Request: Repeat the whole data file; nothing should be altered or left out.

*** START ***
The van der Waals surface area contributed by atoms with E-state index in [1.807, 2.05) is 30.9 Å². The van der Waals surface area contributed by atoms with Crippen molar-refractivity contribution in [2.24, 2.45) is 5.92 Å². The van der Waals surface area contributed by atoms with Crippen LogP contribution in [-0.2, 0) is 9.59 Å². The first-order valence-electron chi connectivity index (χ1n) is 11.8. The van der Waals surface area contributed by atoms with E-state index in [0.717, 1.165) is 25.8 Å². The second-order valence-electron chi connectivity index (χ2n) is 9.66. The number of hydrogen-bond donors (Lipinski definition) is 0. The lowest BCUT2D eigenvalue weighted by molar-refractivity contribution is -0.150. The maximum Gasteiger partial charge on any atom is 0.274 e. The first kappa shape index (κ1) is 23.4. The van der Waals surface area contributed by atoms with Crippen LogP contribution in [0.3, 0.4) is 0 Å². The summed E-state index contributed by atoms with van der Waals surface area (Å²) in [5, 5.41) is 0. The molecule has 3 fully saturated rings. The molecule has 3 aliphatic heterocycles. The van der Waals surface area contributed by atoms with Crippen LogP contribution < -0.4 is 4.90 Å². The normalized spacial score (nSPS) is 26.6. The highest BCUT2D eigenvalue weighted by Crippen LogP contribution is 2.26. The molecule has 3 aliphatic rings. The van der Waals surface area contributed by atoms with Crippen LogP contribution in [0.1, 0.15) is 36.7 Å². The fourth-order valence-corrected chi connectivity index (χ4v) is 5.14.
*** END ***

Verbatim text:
The van der Waals surface area contributed by atoms with E-state index in [1.807, 2.05) is 30.9 Å². The van der Waals surface area contributed by atoms with Crippen molar-refractivity contribution in [2.24, 2.45) is 5.92 Å². The van der Waals surface area contributed by atoms with Crippen LogP contribution in [-0.2, 0) is 9.59 Å². The first-order valence-electron chi connectivity index (χ1n) is 11.8. The van der Waals surface area contributed by atoms with E-state index in [0.717, 1.165) is 25.8 Å². The second-order valence-electron chi connectivity index (χ2n) is 9.66. The number of hydrogen-bond donors (Lipinski definition) is 0. The lowest BCUT2D eigenvalue weighted by molar-refractivity contribution is -0.150. The maximum Gasteiger partial charge on any atom is 0.274 e. The first kappa shape index (κ1) is 23.4. The van der Waals surface area contributed by atoms with Crippen LogP contribution in [0.3, 0.4) is 0 Å². The summed E-state index contributed by atoms with van der Waals surface area (Å²) in [5, 5.41) is 0. The molecule has 3 fully saturated rings. The molecule has 3 aliphatic heterocycles. The van der Waals surface area contributed by atoms with Crippen LogP contribution < -0.4 is 4.90 Å². The normalized spacial score (nSPS) is 26.6. The highest BCUT2D eigenvalue weighted by Crippen LogP contribution is 2.26. The molecule has 3 aliphatic rings. The van der Waals surface area contributed by atoms with Crippen LogP contribution in [0.1, 0.15) is 36.7 Å². The fourth-order valence-corrected chi connectivity index (χ4v) is 5.14.